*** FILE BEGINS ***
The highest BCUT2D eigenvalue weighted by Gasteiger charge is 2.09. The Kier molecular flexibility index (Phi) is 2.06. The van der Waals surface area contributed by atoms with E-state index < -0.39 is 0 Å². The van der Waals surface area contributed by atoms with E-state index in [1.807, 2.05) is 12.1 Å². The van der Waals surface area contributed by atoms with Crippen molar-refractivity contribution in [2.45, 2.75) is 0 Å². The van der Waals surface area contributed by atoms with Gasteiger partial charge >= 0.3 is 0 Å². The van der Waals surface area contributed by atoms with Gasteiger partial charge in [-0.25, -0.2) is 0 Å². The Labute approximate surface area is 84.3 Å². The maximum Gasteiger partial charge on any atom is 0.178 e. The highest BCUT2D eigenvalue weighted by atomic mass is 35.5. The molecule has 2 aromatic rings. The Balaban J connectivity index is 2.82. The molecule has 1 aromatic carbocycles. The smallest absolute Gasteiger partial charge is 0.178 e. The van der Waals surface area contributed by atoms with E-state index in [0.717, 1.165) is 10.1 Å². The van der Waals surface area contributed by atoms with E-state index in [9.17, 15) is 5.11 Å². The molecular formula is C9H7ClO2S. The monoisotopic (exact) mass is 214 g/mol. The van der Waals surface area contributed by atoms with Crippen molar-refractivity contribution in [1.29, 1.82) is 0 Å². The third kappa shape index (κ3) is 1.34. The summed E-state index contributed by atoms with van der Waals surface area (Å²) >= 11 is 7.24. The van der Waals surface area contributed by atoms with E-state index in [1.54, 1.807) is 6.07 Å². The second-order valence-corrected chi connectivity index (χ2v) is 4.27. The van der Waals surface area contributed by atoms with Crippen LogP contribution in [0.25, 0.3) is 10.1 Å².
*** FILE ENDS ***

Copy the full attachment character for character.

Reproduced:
The highest BCUT2D eigenvalue weighted by Gasteiger charge is 2.09. The Kier molecular flexibility index (Phi) is 2.06. The van der Waals surface area contributed by atoms with E-state index < -0.39 is 0 Å². The van der Waals surface area contributed by atoms with E-state index in [1.807, 2.05) is 12.1 Å². The van der Waals surface area contributed by atoms with Crippen molar-refractivity contribution in [2.45, 2.75) is 0 Å². The van der Waals surface area contributed by atoms with Gasteiger partial charge >= 0.3 is 0 Å². The van der Waals surface area contributed by atoms with Gasteiger partial charge in [-0.25, -0.2) is 0 Å². The Labute approximate surface area is 84.3 Å². The maximum Gasteiger partial charge on any atom is 0.178 e. The highest BCUT2D eigenvalue weighted by atomic mass is 35.5. The molecule has 2 aromatic rings. The Balaban J connectivity index is 2.82. The molecule has 1 aromatic carbocycles. The smallest absolute Gasteiger partial charge is 0.178 e. The van der Waals surface area contributed by atoms with E-state index in [0.717, 1.165) is 10.1 Å². The van der Waals surface area contributed by atoms with E-state index in [9.17, 15) is 5.11 Å². The molecular formula is C9H7ClO2S. The monoisotopic (exact) mass is 214 g/mol. The van der Waals surface area contributed by atoms with Crippen molar-refractivity contribution in [1.29, 1.82) is 0 Å². The third kappa shape index (κ3) is 1.34. The summed E-state index contributed by atoms with van der Waals surface area (Å²) >= 11 is 7.24. The van der Waals surface area contributed by atoms with E-state index in [1.54, 1.807) is 6.07 Å². The second-order valence-corrected chi connectivity index (χ2v) is 4.27. The van der Waals surface area contributed by atoms with Crippen LogP contribution in [0.25, 0.3) is 10.1 Å².